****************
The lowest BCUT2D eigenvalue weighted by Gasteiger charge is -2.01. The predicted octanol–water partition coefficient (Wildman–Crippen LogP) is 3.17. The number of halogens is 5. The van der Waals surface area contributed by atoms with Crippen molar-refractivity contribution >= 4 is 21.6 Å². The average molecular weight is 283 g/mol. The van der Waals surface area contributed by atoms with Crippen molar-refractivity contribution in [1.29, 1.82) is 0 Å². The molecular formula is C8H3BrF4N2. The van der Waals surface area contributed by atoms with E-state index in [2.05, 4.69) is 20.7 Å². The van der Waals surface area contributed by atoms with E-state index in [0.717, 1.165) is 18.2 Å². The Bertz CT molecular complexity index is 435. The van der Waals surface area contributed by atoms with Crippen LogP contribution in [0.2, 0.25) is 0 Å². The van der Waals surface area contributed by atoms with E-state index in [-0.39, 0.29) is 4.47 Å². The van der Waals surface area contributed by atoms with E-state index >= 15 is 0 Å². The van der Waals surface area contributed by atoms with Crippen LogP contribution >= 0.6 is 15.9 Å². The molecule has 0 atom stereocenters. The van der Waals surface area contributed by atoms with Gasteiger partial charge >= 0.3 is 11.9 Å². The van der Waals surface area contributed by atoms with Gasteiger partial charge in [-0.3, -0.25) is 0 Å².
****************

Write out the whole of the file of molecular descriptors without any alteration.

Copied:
The lowest BCUT2D eigenvalue weighted by Gasteiger charge is -2.01. The predicted octanol–water partition coefficient (Wildman–Crippen LogP) is 3.17. The number of halogens is 5. The van der Waals surface area contributed by atoms with Crippen molar-refractivity contribution >= 4 is 21.6 Å². The average molecular weight is 283 g/mol. The van der Waals surface area contributed by atoms with Crippen molar-refractivity contribution in [1.29, 1.82) is 0 Å². The molecular formula is C8H3BrF4N2. The van der Waals surface area contributed by atoms with E-state index in [2.05, 4.69) is 20.7 Å². The van der Waals surface area contributed by atoms with E-state index in [0.717, 1.165) is 18.2 Å². The Bertz CT molecular complexity index is 435. The van der Waals surface area contributed by atoms with Crippen LogP contribution in [0.2, 0.25) is 0 Å². The van der Waals surface area contributed by atoms with E-state index in [-0.39, 0.29) is 4.47 Å². The van der Waals surface area contributed by atoms with E-state index >= 15 is 0 Å². The van der Waals surface area contributed by atoms with Crippen LogP contribution >= 0.6 is 15.9 Å². The molecule has 0 atom stereocenters. The van der Waals surface area contributed by atoms with Gasteiger partial charge >= 0.3 is 11.9 Å². The van der Waals surface area contributed by atoms with Gasteiger partial charge in [-0.3, -0.25) is 0 Å².